No Libationals today?

Having made the bold predictions, some time back, that neither the Nationals, nor the Liberals, would ever win another election in Queensland or nationally, I gave myself two bob each way by explaining that this was because a merger, or a completely new party, was a precondition for defeating Labor. Everything looked to be going swimmingly until last night, when the Liberals suddenly backed out of the merger they’d agreed with the Nationals. On the face of it, this didn’t look too good for my record as a political tipster (which had been improving a bit).

But the great thing about an each-way bet is that there is more than one way to win. Whatever happens now as regards the merger, the Libationals have made such a mess of things that it’s hard to see Labor losing here for another couple of terms, by which time the merger will presumably have happened. And what’s true in Queensland is almost certainly true nationally. Short of an econoic catastrophe, the next serious prospect for a Libational win is that provided by the lamentable NSW government, which is not due to face the voters until 2011, IIRC.

Update Thanks to a court order, the merger has gone ahead. Given these farcical events, my prediction looks like winning both ways. Not only have the Libs and Nats ceased to exist, but they still don’t look like a plausible alternative to Labor.

11 thoughts on “No Libationals today?

  1. Don’t be too hard on yourself. By having an opinion at all your were by default predicting that “something” would happen. And it did.

  2. Your original prediction applied federally. This merger is only state, but you say “ not only have the Libs and Nats ceased to exist ”. Are you saying this state merger — or really, National Party takeover — will inevitably lead to a federal and national merger ? Considering how unequal and fraut with difficulty the merger has seemed, I would say it probably makes a federal merger less likely, and even if it does happen at a federal level, it’ll be more like we have one conservative party (the Liberal Party, possibly called the Liberal National Party) in most states and another party (the National Party, but called the Liberal National Party) in Queensland.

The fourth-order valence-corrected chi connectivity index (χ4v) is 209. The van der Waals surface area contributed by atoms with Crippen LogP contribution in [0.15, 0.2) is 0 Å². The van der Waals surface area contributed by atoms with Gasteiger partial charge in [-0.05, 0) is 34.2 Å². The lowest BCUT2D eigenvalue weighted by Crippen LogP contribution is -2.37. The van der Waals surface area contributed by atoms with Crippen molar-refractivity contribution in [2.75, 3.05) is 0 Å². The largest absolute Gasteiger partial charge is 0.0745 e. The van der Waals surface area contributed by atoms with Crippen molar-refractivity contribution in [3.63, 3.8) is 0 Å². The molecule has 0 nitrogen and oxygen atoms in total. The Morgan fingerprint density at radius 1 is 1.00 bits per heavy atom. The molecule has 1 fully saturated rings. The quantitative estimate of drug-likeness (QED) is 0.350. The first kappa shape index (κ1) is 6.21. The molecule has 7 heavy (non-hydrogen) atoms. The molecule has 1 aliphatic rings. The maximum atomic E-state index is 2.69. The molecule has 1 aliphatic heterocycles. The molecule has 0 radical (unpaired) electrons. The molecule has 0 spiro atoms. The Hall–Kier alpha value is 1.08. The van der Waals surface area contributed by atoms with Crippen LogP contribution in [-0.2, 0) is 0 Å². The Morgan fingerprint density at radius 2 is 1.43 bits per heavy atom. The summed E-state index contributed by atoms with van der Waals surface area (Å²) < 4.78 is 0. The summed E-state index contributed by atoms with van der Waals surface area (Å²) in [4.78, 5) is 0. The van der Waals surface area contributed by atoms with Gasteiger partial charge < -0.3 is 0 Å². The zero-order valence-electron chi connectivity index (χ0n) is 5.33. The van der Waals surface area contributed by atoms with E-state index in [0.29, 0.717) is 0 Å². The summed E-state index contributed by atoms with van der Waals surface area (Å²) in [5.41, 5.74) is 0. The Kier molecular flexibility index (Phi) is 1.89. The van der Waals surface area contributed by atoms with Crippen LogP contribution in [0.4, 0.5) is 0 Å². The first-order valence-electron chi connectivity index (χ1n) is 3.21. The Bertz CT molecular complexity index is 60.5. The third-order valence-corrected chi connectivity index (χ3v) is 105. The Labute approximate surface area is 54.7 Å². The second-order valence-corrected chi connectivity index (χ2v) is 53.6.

On the other hand, I’m not a Queenslander, so I might’ve completely misunderstood the situation.

  3. Actually Tristan, my original prediction, back in 2004

    was that Qld would never have another National Party premier.

    That’s looking pretty good.

    The prediction of a federal merger was made in Nov 2007, and my guess is still that it will happen some time in the next few years. I can’t see the NSW and Victorian Nats folding up completely, and it seems silly for the Libs in those states to resist a name change when they will completely control the merged party.

  4. In view of the events the last week in SA the idea of a merger of Nationals and Liberals there is highly unlikely in the short to medium term. The Liberals have attacked the National Karlene Maywald over the billing disasters of SA Water. The National/Labor alliance appears to be locked in with Kevin Foley taking a lot of the heat to deflect it from the National Minister.

  5. So where will Liberal National Federal MPs be seated?

    Will they caucus with the National or Liberal parties?

    Presumably the current MPs will continue as members of their current Federal parties but what happens with future MPs?

  6. Ian,
    IIRC the Libs and Nats are already effectively combined in the NT. Any NT reps get to decide with whom they caucus. Not that it makes an awful lot of difference – the Libs and Nats have no signed Pledge, so caucus is a little less important than in the ALP.

  7. Regarding the NSW Labor situation, the recent comments by Abe Saffron’s son are extremely disquieting. Anyone who has scratched the surface of the Wran government would not be surprised at such old stories coming out: what’s really disturbing is how much corruption remains in place.

    Whatever happened to the “quaint” old-fashioned idea of a Royal Commission anyway?

  8. Generally speaking you’re correct Andrew but if the Queensland LNP members chose to sit as Liberals I suspect the Nationals might shrink so much they’d lose official Party status and the additional resources that go with it.

    If that happened, I suspect the two parties would merge nationally in a matter of months.

    The separate National Party caucus can have a big impact on internal Coalition politics. Malcolm Fraser was a master of getting controversial issues passed by Cabinet and then getting them pushed through the National Party room on the votes of National ministers (who had to vote for the measure or breach Cabinet solidarity)and then use the fact the Nationals had supported the proposal to steamroller the Liberal back bench.

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